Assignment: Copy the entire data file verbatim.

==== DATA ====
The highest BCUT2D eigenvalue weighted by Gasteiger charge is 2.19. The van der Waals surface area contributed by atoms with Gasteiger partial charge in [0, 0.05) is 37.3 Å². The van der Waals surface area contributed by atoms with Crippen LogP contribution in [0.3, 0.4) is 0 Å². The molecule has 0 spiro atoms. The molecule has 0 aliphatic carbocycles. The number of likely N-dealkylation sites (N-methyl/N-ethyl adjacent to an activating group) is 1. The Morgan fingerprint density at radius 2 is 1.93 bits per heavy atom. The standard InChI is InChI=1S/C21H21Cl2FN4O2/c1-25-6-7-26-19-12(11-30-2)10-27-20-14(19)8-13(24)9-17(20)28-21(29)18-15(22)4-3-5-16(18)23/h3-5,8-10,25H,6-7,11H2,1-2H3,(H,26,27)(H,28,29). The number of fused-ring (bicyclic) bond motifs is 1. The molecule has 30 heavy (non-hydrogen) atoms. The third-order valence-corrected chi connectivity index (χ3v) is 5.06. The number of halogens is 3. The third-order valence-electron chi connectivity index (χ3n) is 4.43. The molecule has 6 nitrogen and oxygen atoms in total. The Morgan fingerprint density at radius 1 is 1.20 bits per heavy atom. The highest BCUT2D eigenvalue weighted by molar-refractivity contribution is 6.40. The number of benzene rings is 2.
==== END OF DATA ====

The highest BCUT2D eigenvalue weighted by Gasteiger charge is 2.19. The van der Waals surface area contributed by atoms with Gasteiger partial charge in [0, 0.05) is 37.3 Å². The van der Waals surface area contributed by atoms with Crippen LogP contribution in [0.3, 0.4) is 0 Å². The molecule has 0 spiro atoms. The molecule has 0 aliphatic carbocycles. The number of likely N-dealkylation sites (N-methyl/N-ethyl adjacent to an activating group) is 1. The Morgan fingerprint density at radius 2 is 1.93 bits per heavy atom. The standard InChI is InChI=1S/C21H21Cl2FN4O2/c1-25-6-7-26-19-12(11-30-2)10-27-20-14(19)8-13(24)9-17(20)28-21(29)18-15(22)4-3-5-16(18)23/h3-5,8-10,25H,6-7,11H2,1-2H3,(H,26,27)(H,28,29). The number of fused-ring (bicyclic) bond motifs is 1. The molecule has 30 heavy (non-hydrogen) atoms. The third-order valence-corrected chi connectivity index (χ3v) is 5.06. The number of halogens is 3. The third-order valence-electron chi connectivity index (χ3n) is 4.43. The molecule has 6 nitrogen and oxygen atoms in total. The Morgan fingerprint density at radius 1 is 1.20 bits per heavy atom. The highest BCUT2D eigenvalue weighted by molar-refractivity contribution is 6.40. The number of benzene rings is 2.